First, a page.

Though the work just launched, the SF Egotist has already said they’re some of the prettiest print ads since Gutenberg. And the banners pick up the same rich, allusive design and gorgeous photography. And every element of this multi-million-dollar campaign incorporates a refreshed brand identity and rests on a completely renovated brand platform — all authored by Duncan/Channon, in collaboration with agency-of-record client Blurb.
For those not among the 1.5 million who have already created a volume of their own photography, memoirs, wedding pictures or the like, Blurb is the leader in helping people make beautiful printed books via the web. Their service includes pro-level, yet easy-to-use, design tools and a fail-safe production process delivering budget-defying quality.
See the work after the jump. Continue reading
Duncan/Channon revisits the winners’ circle at the 2011 REBRAND 100 Global Awards, picking up a Merit for the rebranding of Esurance. The prize is given for concept, design and strategy. As explained in the entry package, the revamped identity system and type-only Esurance logo was designed to deliver a singular message: that the company that pretty much invented online car insurance continues to innovate on behalf of busy consumers, always working to make the process of buying or using its products more intuitive, more convenient, more transparent and more friendly. It’s about smartness in the service of simplicity. The Merit award means D/C’s work ranks among the world’s most successful rebrands in 2010, alongside rebrands of Audi, Sprint Nextel and Subaru Australia. D/C won for the Hard Rock rebrand in 2007.
See more images on Flickr or after the jump. Continue reading
You might expect to see the venerable lion logo of the Ritz-Carlton Residences in Beverly Hills or Malibu. You don’t expect to see it in downtown LA near neighborhoods realtors politely refer to as “transitional.” The agency needed to paint a vivid picture for Ritz’s well-heeled customer of what it would be like to live in an area that only a few years ago they wouldn’t even visit. So rather than show the residences, which people are rightly inclined to believe are luxurious, the campaign — which includes banners, collateral and a new website, in addition to newspaper and magazine ads — puts the focus on the amazing sports, entertainment and dining options just outside their stylish front door.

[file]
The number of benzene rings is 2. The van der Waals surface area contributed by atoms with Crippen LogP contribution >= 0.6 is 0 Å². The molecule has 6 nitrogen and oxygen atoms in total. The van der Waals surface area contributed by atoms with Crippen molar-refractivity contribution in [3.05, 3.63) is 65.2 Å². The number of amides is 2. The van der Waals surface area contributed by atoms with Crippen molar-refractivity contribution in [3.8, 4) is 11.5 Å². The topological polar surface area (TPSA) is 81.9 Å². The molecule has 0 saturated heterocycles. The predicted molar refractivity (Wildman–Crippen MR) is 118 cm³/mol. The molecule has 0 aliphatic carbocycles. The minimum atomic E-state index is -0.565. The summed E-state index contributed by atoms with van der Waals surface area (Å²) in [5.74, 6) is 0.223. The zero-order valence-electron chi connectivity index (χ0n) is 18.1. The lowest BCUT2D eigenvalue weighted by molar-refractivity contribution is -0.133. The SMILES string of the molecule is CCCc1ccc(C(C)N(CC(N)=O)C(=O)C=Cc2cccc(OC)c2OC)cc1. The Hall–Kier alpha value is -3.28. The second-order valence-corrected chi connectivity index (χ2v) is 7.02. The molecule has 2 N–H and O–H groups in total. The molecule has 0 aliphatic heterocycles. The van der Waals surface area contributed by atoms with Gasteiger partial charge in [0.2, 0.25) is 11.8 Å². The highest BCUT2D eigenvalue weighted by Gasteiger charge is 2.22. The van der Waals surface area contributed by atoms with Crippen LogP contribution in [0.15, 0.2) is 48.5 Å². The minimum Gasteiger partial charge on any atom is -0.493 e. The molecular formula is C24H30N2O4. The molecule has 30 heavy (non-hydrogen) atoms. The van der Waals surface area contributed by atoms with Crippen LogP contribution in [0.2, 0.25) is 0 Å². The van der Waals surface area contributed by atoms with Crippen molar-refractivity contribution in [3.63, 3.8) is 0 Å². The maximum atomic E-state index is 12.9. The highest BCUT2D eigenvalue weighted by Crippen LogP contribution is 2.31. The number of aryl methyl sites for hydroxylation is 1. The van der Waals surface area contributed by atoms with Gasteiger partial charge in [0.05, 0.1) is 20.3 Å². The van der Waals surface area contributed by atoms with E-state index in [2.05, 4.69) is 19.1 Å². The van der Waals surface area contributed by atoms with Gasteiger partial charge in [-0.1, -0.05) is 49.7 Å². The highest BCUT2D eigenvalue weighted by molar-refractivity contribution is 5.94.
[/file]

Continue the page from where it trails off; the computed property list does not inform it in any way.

More images after the jump and on Flickr.
In a well-deserved tribute to the agency’s interactive team, Duncan/Channon is being honored in this year’s Communications Arts Interactive Annual for the Hard Rock Booth Interactive.
Judge Rachel Pasqua pretty much hit the nail on the head when she described the interface, created for the new generation of Hard Rock Cafes, as “an innovative combination of social and touchscreen technology with a tactile twist on the old restaurant booth jukebox that lets users thumb through the memorabilia and cast their vote for the next video.”
Also honored in the CA Annual is the Rock Wall™, a sister project designed and developed by Obscura Digital which, like the booth interface, builds on the D/C-created Hard Rock memorabilia website. Big ups to them, to D/C’s development partners at Vertigo, and especially to Joe Tenczar and the Hard Rock team.
More Hard Rock interactive here.
The complete Hard Rock rebrand story here.
It all started with a groundbreaking little Deep Zoom website, conceived and designed by Duncan/Channon, that enabled rock fans to get extremely up-close-and-personal with Hard Rock’s memorabilia collection without having to travel. The site, now featuring 1,100 priceless pieces of rock history (en route to thousands more), was an immediate popular success – and a critical one, too, winning D/C two Webby honors.